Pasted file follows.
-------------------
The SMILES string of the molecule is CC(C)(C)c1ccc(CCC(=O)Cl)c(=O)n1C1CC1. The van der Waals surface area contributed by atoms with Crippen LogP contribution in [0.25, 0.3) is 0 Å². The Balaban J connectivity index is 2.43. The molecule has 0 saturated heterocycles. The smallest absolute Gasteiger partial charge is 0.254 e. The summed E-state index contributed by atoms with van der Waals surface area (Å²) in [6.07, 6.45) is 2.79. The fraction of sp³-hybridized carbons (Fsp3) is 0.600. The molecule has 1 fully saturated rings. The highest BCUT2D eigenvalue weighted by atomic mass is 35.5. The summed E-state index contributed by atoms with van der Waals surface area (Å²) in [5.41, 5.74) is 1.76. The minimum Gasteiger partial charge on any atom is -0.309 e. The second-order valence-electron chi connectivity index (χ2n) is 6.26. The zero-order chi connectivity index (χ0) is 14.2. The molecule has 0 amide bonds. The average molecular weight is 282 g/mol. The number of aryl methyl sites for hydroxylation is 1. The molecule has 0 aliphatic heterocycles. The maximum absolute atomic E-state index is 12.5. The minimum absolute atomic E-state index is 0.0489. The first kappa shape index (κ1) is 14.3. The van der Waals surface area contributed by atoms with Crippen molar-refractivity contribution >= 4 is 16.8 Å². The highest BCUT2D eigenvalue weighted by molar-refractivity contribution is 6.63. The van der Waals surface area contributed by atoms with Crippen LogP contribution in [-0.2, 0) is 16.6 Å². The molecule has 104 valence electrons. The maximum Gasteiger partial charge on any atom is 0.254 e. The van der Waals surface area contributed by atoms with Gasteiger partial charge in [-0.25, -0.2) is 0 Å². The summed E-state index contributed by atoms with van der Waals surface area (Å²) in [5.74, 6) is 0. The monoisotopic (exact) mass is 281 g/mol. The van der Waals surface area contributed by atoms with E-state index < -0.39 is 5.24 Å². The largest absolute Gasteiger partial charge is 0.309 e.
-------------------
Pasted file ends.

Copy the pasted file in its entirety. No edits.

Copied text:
The SMILES string of the molecule is CC(C)(C)c1ccc(CCC(=O)Cl)c(=O)n1C1CC1. The van der Waals surface area contributed by atoms with Crippen LogP contribution in [0.25, 0.3) is 0 Å². The Balaban J connectivity index is 2.43. The molecule has 0 saturated heterocycles. The smallest absolute Gasteiger partial charge is 0.254 e. The summed E-state index contributed by atoms with van der Waals surface area (Å²) in [6.07, 6.45) is 2.79. The fraction of sp³-hybridized carbons (Fsp3) is 0.600. The molecule has 1 fully saturated rings. The highest BCUT2D eigenvalue weighted by atomic mass is 35.5. The summed E-state index contributed by atoms with van der Waals surface area (Å²) in [5.41, 5.74) is 1.76. The minimum Gasteiger partial charge on any atom is -0.309 e. The second-order valence-electron chi connectivity index (χ2n) is 6.26. The zero-order chi connectivity index (χ0) is 14.2. The molecule has 0 amide bonds. The average molecular weight is 282 g/mol. The number of aryl methyl sites for hydroxylation is 1. The molecule has 0 aliphatic heterocycles. The maximum absolute atomic E-state index is 12.5. The minimum absolute atomic E-state index is 0.0489. The first kappa shape index (κ1) is 14.3. The van der Waals surface area contributed by atoms with Crippen molar-refractivity contribution >= 4 is 16.8 Å². The highest BCUT2D eigenvalue weighted by molar-refractivity contribution is 6.63. The van der Waals surface area contributed by atoms with Crippen LogP contribution in [-0.2, 0) is 16.6 Å². The molecule has 104 valence electrons. The maximum Gasteiger partial charge on any atom is 0.254 e. The van der Waals surface area contributed by atoms with Gasteiger partial charge in [-0.25, -0.2) is 0 Å². The summed E-state index contributed by atoms with van der Waals surface area (Å²) in [5.74, 6) is 0. The monoisotopic (exact) mass is 281 g/mol. The van der Waals surface area contributed by atoms with E-state index < -0.39 is 5.24 Å². The largest absolute Gasteiger partial charge is 0.309 e.